Gloucestershire Symphony Orchestra is on a mission to help the homeless and is inviting them and their supporters to their Spring Concert at St Barnabas Church, Gloucester on Saturday (March 24) at 7.30pm.
It was because of principal clarinettist Katy Wenham’s concern for street sleepers, that the orchestra decided to stage the event in support of the Gloucester City Mission, which runs night and day shelters for those with no roof over their heads. There will be a short talk during the interval and the retiring collection will help boost the £35,000 needed annually to run day and night shelters at the Mission’s HQ in Great Western Road.
Musical director Glyn Oxley will conduct Delius’s beautiful tone poem On Hearing the First Cuckoo in Spring, American composer Aaron Copland’s concert suite Appalachian Spring and Beethoven’s ever-popular Pastoral Symphony.
There were six shining stars at last night’s (Tuesday) Gloucestershire Young Musician of the Year 2018 contest but the brightest and sparkliest, in her gold sequinned jacket, was 18-year-old saxophonist Lydia Kenny, from Cam – who won both the judges’ vote and the audience prize.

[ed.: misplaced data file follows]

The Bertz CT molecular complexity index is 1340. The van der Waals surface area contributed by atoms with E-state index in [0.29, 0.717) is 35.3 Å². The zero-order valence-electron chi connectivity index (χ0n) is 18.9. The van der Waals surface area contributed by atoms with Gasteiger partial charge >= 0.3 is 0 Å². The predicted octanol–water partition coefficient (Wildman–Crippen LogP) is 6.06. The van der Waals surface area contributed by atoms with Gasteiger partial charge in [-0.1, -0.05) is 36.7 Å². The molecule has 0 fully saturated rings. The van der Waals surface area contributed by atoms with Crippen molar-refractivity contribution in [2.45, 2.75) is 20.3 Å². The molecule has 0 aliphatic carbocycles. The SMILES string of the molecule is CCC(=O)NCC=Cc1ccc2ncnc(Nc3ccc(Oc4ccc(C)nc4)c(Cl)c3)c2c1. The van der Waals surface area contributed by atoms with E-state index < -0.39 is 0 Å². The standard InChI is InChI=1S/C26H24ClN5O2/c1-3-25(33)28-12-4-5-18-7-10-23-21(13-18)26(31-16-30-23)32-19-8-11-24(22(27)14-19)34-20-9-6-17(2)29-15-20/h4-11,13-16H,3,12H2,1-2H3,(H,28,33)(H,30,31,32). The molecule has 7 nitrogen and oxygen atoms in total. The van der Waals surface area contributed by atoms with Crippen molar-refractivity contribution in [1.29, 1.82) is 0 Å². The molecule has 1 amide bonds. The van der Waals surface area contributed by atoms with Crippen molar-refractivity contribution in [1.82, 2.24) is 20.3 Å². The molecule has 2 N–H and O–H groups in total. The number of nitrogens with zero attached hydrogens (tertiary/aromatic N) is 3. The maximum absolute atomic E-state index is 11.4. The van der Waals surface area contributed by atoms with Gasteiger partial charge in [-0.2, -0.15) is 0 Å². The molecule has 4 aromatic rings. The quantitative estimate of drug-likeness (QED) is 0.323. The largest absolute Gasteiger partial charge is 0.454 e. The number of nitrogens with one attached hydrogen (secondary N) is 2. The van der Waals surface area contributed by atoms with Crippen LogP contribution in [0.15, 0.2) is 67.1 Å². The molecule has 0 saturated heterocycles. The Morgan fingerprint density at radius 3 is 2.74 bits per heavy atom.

The ex-Stroud High School student was one of five finalists from across the county who performed at Pittville Pump Rooms. She was accompanied by her GP dad Dr Damian Kenny.
The other four in this ground-breaking, all-female line-up were oboist Emily Stephens, 19, from Woodmancote; clarinettist Katie Jenner, 19, from Wotton-under-Edge; and pianists Janice Ng, 18, from Dean Close School, Cheltenham and youngest competitor Kimberley Mok, 14, from Pate’s Grammar School, Cheltenham.
The sixth star of the evening was non-competitor 14-year-old Ashleigh Turley, from Tuffley, who gave a special performance during the judging process as one of the UK’s most gifted blind pianists.
Winner Lydia, who received the Hewitt-Jones Trophy and £700 in prize money, is currently studying acting with the Young Actors’ Studio at the Royal Welsh College of Music and Drama. The runners-up received cash prizes of £100.
The panel of judges was chaired by Professor Derek Aviss, president of the Gloucestershire Academy of Music, working alongside new artistic director of Cheltenham Music Festival Alison Balsom and outgoing director Meurig Bowen.
Gloucestershire Symphony Orchestra took over the running of the contest four years ago and are delighted to receive sponsorship from Dee & Griffin, solicitors, The Brimpsfield Music Society and The Summerfield Trust. They are working in partnership with Cheltenham Music Festival, the Carducci String Quartet, who sponsor the £200 Audience Prize, Gloucestershire Music Service and the Gloucestershire Academy of Music.